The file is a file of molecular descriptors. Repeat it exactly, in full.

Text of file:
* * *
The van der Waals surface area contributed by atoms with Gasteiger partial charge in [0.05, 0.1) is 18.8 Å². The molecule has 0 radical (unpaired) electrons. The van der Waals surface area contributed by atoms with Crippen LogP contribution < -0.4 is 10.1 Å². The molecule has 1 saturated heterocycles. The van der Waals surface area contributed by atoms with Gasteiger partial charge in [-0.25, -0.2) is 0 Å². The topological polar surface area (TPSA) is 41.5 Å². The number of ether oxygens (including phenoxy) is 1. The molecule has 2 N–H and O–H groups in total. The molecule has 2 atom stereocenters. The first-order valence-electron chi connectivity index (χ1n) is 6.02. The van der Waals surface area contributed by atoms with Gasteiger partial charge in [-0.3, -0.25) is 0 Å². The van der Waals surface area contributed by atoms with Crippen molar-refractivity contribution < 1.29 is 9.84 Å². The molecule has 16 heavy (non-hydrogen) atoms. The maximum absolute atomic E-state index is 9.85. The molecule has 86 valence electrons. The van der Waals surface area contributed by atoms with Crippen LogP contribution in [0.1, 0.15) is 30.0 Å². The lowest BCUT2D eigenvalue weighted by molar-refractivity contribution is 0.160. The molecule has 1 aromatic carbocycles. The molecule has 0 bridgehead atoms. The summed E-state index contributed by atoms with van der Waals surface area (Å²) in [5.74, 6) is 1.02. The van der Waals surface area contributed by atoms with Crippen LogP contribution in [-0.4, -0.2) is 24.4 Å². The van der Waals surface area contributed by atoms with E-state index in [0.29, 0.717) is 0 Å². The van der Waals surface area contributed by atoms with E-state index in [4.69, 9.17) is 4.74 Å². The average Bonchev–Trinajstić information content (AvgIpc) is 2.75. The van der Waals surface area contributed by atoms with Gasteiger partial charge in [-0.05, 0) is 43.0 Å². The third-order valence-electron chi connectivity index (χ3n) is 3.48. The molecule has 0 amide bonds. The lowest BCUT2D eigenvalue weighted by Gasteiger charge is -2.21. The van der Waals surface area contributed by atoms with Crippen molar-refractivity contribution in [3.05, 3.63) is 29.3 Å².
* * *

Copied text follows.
The van der Waals surface area contributed by atoms with Gasteiger partial charge in [0.05, 0.1) is 18.8 Å². The molecule has 0 radical (unpaired) electrons. The van der Waals surface area contributed by atoms with Crippen LogP contribution < -0.4 is 10.1 Å². The molecule has 1 saturated heterocycles. The van der Waals surface area contributed by atoms with Gasteiger partial charge in [-0.25, -0.2) is 0 Å². The topological polar surface area (TPSA) is 41.5 Å². The number of ether oxygens (including phenoxy) is 1. The molecule has 2 N–H and O–H groups in total. The molecule has 2 atom stereocenters. The first-order valence-electron chi connectivity index (χ1n) is 6.02. The van der Waals surface area contributed by atoms with Gasteiger partial charge in [-0.3, -0.25) is 0 Å². The van der Waals surface area contributed by atoms with Crippen molar-refractivity contribution < 1.29 is 9.84 Å². The molecule has 16 heavy (non-hydrogen) atoms. The maximum absolute atomic E-state index is 9.85. The molecule has 86 valence electrons. The van der Waals surface area contributed by atoms with Crippen LogP contribution in [0.1, 0.15) is 30.0 Å². The lowest BCUT2D eigenvalue weighted by molar-refractivity contribution is 0.160. The molecule has 1 aromatic carbocycles. The molecule has 0 bridgehead atoms. The summed E-state index contributed by atoms with van der Waals surface area (Å²) in [5.74, 6) is 1.02. The van der Waals surface area contributed by atoms with Crippen LogP contribution in [-0.4, -0.2) is 24.4 Å². The van der Waals surface area contributed by atoms with E-state index in [0.29, 0.717) is 0 Å². The van der Waals surface area contributed by atoms with E-state index in [4.69, 9.17) is 4.74 Å². The average Bonchev–Trinajstić information content (AvgIpc) is 2.75. The van der Waals surface area contributed by atoms with Gasteiger partial charge in [-0.05, 0) is 43.0 Å². The third-order valence-electron chi connectivity index (χ3n) is 3.48. The molecule has 0 amide bonds. The lowest BCUT2D eigenvalue weighted by Gasteiger charge is -2.21. The van der Waals surface area contributed by atoms with Crippen molar-refractivity contribution in [3.05, 3.63) is 29.3 Å².